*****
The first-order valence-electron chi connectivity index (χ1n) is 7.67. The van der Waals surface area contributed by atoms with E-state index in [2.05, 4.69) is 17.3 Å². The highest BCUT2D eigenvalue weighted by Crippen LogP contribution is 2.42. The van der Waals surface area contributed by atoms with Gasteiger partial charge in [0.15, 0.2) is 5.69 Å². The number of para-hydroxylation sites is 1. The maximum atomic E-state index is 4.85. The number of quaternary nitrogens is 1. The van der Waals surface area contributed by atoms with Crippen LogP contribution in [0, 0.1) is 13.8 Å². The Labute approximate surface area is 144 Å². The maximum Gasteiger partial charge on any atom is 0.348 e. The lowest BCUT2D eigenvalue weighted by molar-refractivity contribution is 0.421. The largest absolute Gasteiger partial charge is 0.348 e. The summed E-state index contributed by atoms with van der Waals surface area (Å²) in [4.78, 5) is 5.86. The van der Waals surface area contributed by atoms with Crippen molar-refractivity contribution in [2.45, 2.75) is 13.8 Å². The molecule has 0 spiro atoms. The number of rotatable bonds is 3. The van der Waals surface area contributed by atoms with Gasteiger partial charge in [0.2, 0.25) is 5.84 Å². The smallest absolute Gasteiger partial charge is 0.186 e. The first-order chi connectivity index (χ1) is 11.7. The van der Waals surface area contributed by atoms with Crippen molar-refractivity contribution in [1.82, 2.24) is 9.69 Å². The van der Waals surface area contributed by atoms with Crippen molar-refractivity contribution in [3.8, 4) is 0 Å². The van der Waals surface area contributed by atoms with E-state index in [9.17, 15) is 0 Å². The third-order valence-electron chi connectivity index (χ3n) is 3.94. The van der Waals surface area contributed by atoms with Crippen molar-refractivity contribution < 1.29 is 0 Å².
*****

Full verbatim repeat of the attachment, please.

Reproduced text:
The first-order valence-electron chi connectivity index (χ1n) is 7.67. The van der Waals surface area contributed by atoms with E-state index in [2.05, 4.69) is 17.3 Å². The highest BCUT2D eigenvalue weighted by Crippen LogP contribution is 2.42. The van der Waals surface area contributed by atoms with Gasteiger partial charge in [0.15, 0.2) is 5.69 Å². The number of para-hydroxylation sites is 1. The maximum atomic E-state index is 4.85. The number of quaternary nitrogens is 1. The van der Waals surface area contributed by atoms with Crippen LogP contribution in [0, 0.1) is 13.8 Å². The Labute approximate surface area is 144 Å². The maximum Gasteiger partial charge on any atom is 0.348 e. The lowest BCUT2D eigenvalue weighted by molar-refractivity contribution is 0.421. The largest absolute Gasteiger partial charge is 0.348 e. The summed E-state index contributed by atoms with van der Waals surface area (Å²) in [4.78, 5) is 5.86. The van der Waals surface area contributed by atoms with Crippen molar-refractivity contribution in [2.45, 2.75) is 13.8 Å². The molecule has 0 spiro atoms. The number of rotatable bonds is 3. The van der Waals surface area contributed by atoms with Gasteiger partial charge in [0.2, 0.25) is 5.84 Å². The smallest absolute Gasteiger partial charge is 0.186 e. The first-order chi connectivity index (χ1) is 11.7. The van der Waals surface area contributed by atoms with Crippen molar-refractivity contribution in [1.82, 2.24) is 9.69 Å². The van der Waals surface area contributed by atoms with Crippen molar-refractivity contribution in [3.8, 4) is 0 Å². The van der Waals surface area contributed by atoms with E-state index in [9.17, 15) is 0 Å². The third-order valence-electron chi connectivity index (χ3n) is 3.94. The van der Waals surface area contributed by atoms with Crippen molar-refractivity contribution < 1.29 is 0 Å².